I parked my truck and headed up the low mountain path to begin what I later would call a great day at Big Bend. To the left you can see the Rio Grande River snaking its way toward Boquillas Canyon.
Standing on the US side of the Rio I can see the small town of "Boquillas ". Prior to 9/11, one could cross the river anytime to drink at Falcon's bar or have a great Mexican dinner in
Boquillas. Farther upstream, at the town of Santa Elena, Mexico, cowboys and Park Rangers would cross over to Santa Elena for a meal. Looking across the river at the town of Boquillas, I am
reminded of a tale I was told of two guys who went across the border at Santa Elena to find a good meal some years ago. They paid an old Mexican man to ferry them across the Rio Grande in
his small boat, and then traveled a short ways up the only road in town to a small adobe house. A knock on the door, and they were seated in the dark "living" room of that little humble home. In
the kitchen, the senora of the house prepared a meal as good as any you can get in San Antonio. As the men ate, the front door swung wide open and in walked the man of the house, dusty from
head to boot from his hard days work in a nearby mine, he greeted them with a simple "Ola" and went to the kitchen for a meal of his own. As they left the little adobe home, and back out
onto the street and the fading light of day, the first sight they saw, were two caballeros ahorseback, coming down the street with six shooters on their hips. A scene straight out of a Clint
Eastwood movie. A tip of the hat, and a quick walk back down to the river to be rowed back across. Once back on the US side, One of the Americans said to the other "That was a bit scary" and the
other replied, as he opened his day pack "Naw...I was armed too". That was how it was done several years back on the border in this remote land. After several years of the border being closed
completely, you now can venture across the border at Boquillas, for food and fun, as long as you have your passport handy.
As I walked farther towards the mouth of the canyon, I found these holes in a rock outcropping high above river. Turns out they are called "metates" The ancient people of the area would grind grains on the rock by hand with another stone in preparation of their dinner, and over time these holes were worn into the stone.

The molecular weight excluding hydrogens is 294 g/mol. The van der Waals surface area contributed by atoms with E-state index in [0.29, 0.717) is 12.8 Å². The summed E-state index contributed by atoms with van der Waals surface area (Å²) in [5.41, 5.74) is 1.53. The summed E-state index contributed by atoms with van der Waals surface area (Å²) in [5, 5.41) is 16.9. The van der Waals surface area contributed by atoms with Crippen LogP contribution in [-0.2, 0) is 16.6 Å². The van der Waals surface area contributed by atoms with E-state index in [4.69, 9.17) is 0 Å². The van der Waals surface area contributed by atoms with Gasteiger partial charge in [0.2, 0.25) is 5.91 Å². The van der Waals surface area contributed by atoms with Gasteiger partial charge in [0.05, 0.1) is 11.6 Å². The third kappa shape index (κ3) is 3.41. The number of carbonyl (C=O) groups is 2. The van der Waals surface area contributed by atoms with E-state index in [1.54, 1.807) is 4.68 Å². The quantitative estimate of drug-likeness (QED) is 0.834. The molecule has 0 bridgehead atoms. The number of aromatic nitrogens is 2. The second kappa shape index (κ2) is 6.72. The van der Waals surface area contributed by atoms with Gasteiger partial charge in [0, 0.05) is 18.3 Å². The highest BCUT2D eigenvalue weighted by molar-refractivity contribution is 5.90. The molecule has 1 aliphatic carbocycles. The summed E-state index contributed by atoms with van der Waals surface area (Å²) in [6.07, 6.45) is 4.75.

Not far from the there I stumbled across these brass disc monuments, "Triangulation Stations" drilled into rock along the river. Remnants of the International Boundary Survey completed along the Rio Grande River by the US government.
Just at the mouth of Boquillas Canyon, I was greeted by this sign listing the trinkets I could purchase for a small fee from some of the Mexican artisans across the Rio Grande. I chose a whimsical black and white beaded rooster and a Ocotillo plant, with red beads on the top that portrayed the fiery red flowers of an ocotillo in full bloom. I put my money in the tin can, that can be seen next to the item menu. I wondered how they would get their money...my answer came not long after I continued on my hike.
After making my purchase, I continued my hike along the banks of beautiful Rio Grande river. It was a very quiet except for the wind rustling through the Georgia Cane that line the banks along the rivers edge. Then I faintly heard what I thought was a song being sung in Spanish, wafting up and out of the canyon I was hiking toward. It wasn't sure of what I heard. I was alone out here and didn't see any cars or people up to this point...at least I thought so. Louder and crisper, this time I heard it quite clearly and walked just a bit farther to catch a glimpse of a lone "trovador" across the river singing beautifully in his native tongue. The canyon walls carried his rich voice up high and out of the Rio's canyon to where I was. Can you see him across the water on the rock to the left of frame?
As I worked my way down to him here are a few images along the way.....
The crooner saw me at about the same time I saw him. We visited for a spell, in broken English/Spanish. He was pleasant and kind and asked if I had a request for him to sing. I asked for "El Rancho Grande" and sure enough he sang it beautifully and then mentioned that he had a can there behind me on the ground where I could tip him for his music. So I obliged him happily. In what felt like the middle of no where, I couldn't believe I would be serenaded in Spanish as I photographed the gorgeous scenery about me. It was a wonderful day. He continued to sing as I took these images.
On my way out of the canyon I saw some caballeros on horse back crossing the river to collect the day's earnings and replenish the wares for the next round of tourists to visit the canyon.
I traveled to a few more destinations within the park and was pleasantly surprised at all the visual offerings Big Bend showed me. Be sure to make Big Bend National park a destination in your future, plan to spend a few nights in the park as it is hard to see all in a day or two. The Park covers close to 1 million acres and you can be alone most of the time. I saw only a few people during my stay. At night and in the morning no one was around and the camp sites are just a railroad tie marking the space to park your vehicle. You can stay at the Basin, rent a room, have a meal and go to the gift shop. The rest of the park is wild and magnificent.
These are some of my favorite plants. The Sotol spire can grow up to twenty feet. The root of the Sotol plant can be made into a liquor similar to tequila. Look for it at Twin Liquors.....Yum!